Passive Guy was going to allow a wildly misleading blog post about CreateSpace float by, but he’s seen various authors repeat some of the erroneous information contained therein, so he’ll talk about a few of many problems.
The post is by Kristin Eckstein, former (and maybe current) vanity publisher and “Ultimate Book Coach.” PG could be wrong about the current vanity publisher thing (Kristin’s website is less than a model of clarity), but when he clicked around, all the ways Kristin talked about helping authors get their books published were closely associated with logos for Mastercard and Visa so he concluded she’s looking for upfront money in the tradition of vanity publishing.
As you might expect, Kristin doesn’t look kindly on CreateSpace, which does at least some of what Kristin does. Instead of receiving checks from authors, CreateSpace sends checks to authors. This is a shocking change from vanity publishing.
What drew PG’s particular interest is Kristin’s interpretations, complete with lots of bold type, of the CreateSpace contract.
The headline? The Ultimate Book Coach is no lawyer and does not do a convincing job of portraying one on her blog.
Red Flag #2:
The first line of “4.2 Pricing; Legal Title” reads, “We or our affiliate will be the seller of record for each physical product of your Title” which means you are NOT the publisher of record, even if you supply your own ISBN.This also means they take your distribution rights, and if you sell your book to a traditional publisher, they will have to fight CreateSpace for the distribution rights, which traditional publishers are usually not willing to do. By using CreateSpace, you essentially give up your rights to be traditionally published in the future. CreateSpace has touted itself as an “independent publishing” solution, but taking control of your distribution rights and slapping their name on your book is everything but independent.
Let’s see, “seller of record”, you mean, like Barnes & Noble? A seller of record is not a publisher of record.
The statement that CreateSpace will be the publisher of record if you supply your own ISBN is simply, totally inaccurate. All you have to do is check a CreateSpace book on Amazon, like the one recently published by Mrs. PG, to see who shows up as the publisher. (Hint: Whoever bought the ISBN from Bowker.)
“Publisher of record” means nothing with respect to an author’s rights to a book. If you choose a free ISBN from CreateSpace, you can always publish a new edition and use your own ISBN or one provided by another publisher in the future. CreateSpace clearly lays out your ISBN options with costs and conditions.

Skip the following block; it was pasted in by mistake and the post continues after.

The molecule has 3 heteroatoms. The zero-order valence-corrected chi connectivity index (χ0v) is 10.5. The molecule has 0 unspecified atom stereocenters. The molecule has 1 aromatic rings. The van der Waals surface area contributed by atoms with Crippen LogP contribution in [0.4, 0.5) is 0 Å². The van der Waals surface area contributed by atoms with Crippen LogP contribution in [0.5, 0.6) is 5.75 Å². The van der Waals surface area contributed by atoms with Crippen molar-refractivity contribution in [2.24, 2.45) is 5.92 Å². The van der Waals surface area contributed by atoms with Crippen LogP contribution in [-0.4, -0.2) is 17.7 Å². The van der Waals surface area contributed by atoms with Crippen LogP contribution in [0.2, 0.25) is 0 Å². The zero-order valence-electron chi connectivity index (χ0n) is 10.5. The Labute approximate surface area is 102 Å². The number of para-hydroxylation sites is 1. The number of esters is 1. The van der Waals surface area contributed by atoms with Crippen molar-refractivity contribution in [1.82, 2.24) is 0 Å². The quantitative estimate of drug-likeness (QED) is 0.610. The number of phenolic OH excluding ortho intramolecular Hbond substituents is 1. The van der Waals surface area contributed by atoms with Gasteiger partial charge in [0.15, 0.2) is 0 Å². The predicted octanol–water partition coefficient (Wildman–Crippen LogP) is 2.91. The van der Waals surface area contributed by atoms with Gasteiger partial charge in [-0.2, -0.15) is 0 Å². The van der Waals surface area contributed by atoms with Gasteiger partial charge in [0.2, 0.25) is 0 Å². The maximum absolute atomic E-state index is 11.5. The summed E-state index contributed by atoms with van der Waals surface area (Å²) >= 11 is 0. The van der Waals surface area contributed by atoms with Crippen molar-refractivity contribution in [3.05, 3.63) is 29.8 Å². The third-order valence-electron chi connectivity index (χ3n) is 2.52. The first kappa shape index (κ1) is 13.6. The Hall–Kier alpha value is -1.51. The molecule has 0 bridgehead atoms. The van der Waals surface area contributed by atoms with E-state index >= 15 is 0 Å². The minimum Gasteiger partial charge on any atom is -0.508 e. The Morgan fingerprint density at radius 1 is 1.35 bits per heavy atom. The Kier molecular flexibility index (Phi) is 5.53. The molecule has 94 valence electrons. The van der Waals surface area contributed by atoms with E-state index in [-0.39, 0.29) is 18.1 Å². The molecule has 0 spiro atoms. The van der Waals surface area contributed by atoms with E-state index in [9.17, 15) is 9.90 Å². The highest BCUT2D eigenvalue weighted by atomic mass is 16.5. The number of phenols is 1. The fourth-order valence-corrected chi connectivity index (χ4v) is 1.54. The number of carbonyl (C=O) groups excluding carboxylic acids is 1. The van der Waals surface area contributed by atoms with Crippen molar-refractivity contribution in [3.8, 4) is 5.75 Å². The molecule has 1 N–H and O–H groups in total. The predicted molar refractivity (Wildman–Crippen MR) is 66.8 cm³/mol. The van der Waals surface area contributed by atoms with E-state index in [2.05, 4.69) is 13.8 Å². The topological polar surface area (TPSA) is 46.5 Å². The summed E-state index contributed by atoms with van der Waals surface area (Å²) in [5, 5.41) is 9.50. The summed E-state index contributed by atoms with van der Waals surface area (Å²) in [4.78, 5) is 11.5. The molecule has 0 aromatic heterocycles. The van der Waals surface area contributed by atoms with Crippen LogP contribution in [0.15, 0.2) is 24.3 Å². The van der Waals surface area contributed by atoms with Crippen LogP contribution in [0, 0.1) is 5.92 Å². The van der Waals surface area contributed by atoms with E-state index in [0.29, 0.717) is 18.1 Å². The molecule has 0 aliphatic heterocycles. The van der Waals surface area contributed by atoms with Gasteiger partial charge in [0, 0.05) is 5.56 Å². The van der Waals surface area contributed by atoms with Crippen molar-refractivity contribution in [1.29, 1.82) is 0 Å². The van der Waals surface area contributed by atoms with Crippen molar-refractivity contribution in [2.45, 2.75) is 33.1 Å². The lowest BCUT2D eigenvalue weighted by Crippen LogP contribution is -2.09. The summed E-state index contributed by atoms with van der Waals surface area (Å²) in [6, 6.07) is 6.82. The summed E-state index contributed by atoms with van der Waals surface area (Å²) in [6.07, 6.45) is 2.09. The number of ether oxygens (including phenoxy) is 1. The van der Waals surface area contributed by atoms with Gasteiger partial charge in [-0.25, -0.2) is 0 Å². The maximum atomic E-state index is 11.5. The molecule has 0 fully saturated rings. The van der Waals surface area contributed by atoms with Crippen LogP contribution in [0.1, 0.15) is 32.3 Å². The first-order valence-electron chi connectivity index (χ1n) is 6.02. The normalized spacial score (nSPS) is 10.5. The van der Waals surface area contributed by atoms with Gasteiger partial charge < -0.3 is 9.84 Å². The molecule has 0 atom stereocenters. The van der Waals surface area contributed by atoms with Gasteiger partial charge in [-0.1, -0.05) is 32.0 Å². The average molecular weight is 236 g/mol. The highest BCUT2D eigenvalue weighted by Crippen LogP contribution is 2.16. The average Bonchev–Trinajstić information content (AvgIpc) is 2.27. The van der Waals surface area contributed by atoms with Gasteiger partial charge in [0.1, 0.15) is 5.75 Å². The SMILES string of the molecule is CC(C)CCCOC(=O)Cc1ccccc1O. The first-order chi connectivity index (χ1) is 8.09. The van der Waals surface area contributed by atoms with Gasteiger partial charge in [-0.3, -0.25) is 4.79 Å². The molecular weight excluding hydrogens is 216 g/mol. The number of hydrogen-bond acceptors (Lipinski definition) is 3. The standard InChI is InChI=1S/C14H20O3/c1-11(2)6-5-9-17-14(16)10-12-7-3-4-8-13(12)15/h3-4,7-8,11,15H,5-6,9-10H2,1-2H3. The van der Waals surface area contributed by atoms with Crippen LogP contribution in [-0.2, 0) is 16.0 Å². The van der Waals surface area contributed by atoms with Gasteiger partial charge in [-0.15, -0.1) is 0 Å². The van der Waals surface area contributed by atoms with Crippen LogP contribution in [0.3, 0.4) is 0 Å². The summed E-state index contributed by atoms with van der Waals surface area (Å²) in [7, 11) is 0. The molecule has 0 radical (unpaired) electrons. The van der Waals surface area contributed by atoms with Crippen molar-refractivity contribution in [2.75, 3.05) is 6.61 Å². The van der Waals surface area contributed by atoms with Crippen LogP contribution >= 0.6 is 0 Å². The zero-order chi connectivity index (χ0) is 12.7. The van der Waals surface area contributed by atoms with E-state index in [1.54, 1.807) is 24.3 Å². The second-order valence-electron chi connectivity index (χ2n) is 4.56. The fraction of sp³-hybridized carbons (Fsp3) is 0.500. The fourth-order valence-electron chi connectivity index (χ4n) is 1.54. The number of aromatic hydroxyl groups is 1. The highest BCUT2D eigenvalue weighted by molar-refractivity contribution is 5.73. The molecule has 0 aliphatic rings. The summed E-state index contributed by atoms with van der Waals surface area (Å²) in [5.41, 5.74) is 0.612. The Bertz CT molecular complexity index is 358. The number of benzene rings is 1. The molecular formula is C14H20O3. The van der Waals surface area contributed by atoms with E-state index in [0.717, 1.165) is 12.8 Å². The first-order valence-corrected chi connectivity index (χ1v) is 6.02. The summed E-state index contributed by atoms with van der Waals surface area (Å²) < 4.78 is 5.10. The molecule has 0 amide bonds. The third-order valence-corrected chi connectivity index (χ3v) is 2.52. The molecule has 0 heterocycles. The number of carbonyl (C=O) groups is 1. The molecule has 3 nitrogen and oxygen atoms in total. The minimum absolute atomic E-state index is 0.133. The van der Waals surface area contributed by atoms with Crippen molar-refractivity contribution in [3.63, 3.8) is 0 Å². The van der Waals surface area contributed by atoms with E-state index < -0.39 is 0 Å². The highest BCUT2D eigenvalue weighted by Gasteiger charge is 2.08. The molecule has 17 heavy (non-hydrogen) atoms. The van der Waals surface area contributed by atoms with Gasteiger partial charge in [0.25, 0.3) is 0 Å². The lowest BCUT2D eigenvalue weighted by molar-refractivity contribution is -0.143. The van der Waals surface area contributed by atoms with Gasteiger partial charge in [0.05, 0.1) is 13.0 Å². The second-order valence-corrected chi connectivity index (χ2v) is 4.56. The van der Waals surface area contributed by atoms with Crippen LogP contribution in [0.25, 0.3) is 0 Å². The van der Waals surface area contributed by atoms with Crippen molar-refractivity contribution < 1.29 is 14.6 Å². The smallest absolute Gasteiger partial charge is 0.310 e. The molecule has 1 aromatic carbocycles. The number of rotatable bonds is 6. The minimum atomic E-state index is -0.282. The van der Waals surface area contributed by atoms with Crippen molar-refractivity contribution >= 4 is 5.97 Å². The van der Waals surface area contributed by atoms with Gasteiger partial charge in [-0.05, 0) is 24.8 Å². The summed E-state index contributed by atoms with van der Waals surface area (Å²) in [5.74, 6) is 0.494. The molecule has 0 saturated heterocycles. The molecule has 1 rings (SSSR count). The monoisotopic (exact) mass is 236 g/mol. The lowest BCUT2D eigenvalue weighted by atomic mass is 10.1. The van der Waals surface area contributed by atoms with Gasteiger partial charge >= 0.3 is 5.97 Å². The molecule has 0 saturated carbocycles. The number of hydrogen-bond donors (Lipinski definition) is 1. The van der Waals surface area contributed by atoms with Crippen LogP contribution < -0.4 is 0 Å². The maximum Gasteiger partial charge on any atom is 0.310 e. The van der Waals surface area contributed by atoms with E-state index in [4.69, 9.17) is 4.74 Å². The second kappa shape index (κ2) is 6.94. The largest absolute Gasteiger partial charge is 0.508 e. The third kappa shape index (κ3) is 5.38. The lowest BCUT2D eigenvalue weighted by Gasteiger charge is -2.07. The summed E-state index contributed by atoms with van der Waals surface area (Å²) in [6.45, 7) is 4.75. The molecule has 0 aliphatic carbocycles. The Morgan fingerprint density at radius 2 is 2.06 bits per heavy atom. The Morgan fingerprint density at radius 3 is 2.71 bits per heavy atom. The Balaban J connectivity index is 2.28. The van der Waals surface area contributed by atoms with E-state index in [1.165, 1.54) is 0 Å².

they take your distribution rights, and if you sell your book to a traditional publisher, they will have to fight CreateSpace for the distribution rights
You grant Createspace non-exclusive rights to publish, distribute and sell your book (Paragraph 6.1 of the Createspace Services Agreement) and you can terminate your contract with CreateSpace at any time (Paragraph 10).
By using CreateSpace, you essentially give up your rights to be traditionally published in the future.
Nuts. See your termination rights under Paragraph 10. See the indie authors who have used CreateSpace in the past signing up with traditional publishers. Flat wrong.
Red Flag #7:
Nowhere in the entire contract do they say the exact percentage in “royalties” you will be paid. They do link to their royalty schedule, but unless it is written in the actual contract you sign, they are free to change that royalty whenever they feel like it. This means you have no control over the amount you will be getting paid.
How much royalty will you be paid? Because you are the publisher (see earlier in this post) and not a helpless author under a long-term contract to a publisher, you decide on how to price your book and how much money you want to make from each sale. With detailed royalty calculators, you can find out exactly what your royalty will be and if you’re dissatisfied, you can either change your price or terminate your contract. At the bottom of this page you will find a royalty calculator.
The twaddle about the “unless it is written in the actual contract you sign” is more idiocy.
In the first place, you don’t sign. It’s a unilateral contract accepted via click.
In the second place, anything referenced in the Services Agreement, like the Price List, is part of the contract between an author and CreateSpace.
If you want your book printed for a fixed price, go to a printer, write a big check and wait for cartons of books to arrive. Whether you sell them or not is your problem. The printer doesn’t care and neither does the bookstore. If you order more books, the printer will give you a new price. It may be more or less than the old price because the printer is free to change its prices, just like CreateSpace is.
CreateSpace only prints your book after someone has purchased it. CreateSpace can change its prices and you can change your prices. If you don’t like CreateSpace’s prices, you can always terminate your agreement and take your business somewhere else. You won’t, however, have a garage full of unsold CreateSpace books.
PG was tempted to continue his discussion because Kristin’s errors are many and varied, but he’s tired of shooting fish in a barrel. At least publishing and agency contracts provide a little sport.
With many regrets, in the interest of fairness, he will link to the rest at The Ultimate Book Coach